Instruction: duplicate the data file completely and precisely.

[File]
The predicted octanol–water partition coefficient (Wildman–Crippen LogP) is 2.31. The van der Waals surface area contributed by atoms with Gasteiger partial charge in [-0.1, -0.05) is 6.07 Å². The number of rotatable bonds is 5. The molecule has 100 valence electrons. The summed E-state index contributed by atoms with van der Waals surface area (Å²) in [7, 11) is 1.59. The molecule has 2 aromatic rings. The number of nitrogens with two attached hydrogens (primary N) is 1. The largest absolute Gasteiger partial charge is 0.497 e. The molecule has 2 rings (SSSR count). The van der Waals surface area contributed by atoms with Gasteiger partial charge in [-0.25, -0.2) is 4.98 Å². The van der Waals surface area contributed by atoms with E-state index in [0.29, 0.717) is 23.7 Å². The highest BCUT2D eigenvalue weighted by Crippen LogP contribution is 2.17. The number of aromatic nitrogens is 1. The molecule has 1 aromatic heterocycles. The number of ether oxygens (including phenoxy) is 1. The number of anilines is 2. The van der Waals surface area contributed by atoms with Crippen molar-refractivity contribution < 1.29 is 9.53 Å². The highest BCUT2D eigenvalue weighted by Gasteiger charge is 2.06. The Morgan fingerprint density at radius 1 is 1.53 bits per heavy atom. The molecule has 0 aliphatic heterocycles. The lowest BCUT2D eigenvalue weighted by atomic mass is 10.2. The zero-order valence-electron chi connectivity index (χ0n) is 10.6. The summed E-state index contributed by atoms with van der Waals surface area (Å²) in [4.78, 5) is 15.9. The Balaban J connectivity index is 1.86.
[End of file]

The predicted octanol–water partition coefficient (Wildman–Crippen LogP) is 2.31. The van der Waals surface area contributed by atoms with Gasteiger partial charge in [-0.1, -0.05) is 6.07 Å². The number of rotatable bonds is 5. The molecule has 100 valence electrons. The summed E-state index contributed by atoms with van der Waals surface area (Å²) in [7, 11) is 1.59. The molecule has 2 aromatic rings. The number of nitrogens with two attached hydrogens (primary N) is 1. The largest absolute Gasteiger partial charge is 0.497 e. The molecule has 2 rings (SSSR count). The van der Waals surface area contributed by atoms with Gasteiger partial charge in [-0.25, -0.2) is 4.98 Å². The van der Waals surface area contributed by atoms with E-state index in [0.29, 0.717) is 23.7 Å². The highest BCUT2D eigenvalue weighted by Crippen LogP contribution is 2.17. The number of aromatic nitrogens is 1. The molecule has 1 aromatic heterocycles. The number of ether oxygens (including phenoxy) is 1. The number of anilines is 2. The van der Waals surface area contributed by atoms with Crippen molar-refractivity contribution < 1.29 is 9.53 Å². The highest BCUT2D eigenvalue weighted by Gasteiger charge is 2.06. The Morgan fingerprint density at radius 1 is 1.53 bits per heavy atom. The molecule has 0 aliphatic heterocycles. The lowest BCUT2D eigenvalue weighted by atomic mass is 10.2. The zero-order valence-electron chi connectivity index (χ0n) is 10.6. The summed E-state index contributed by atoms with van der Waals surface area (Å²) in [4.78, 5) is 15.9. The Balaban J connectivity index is 1.86.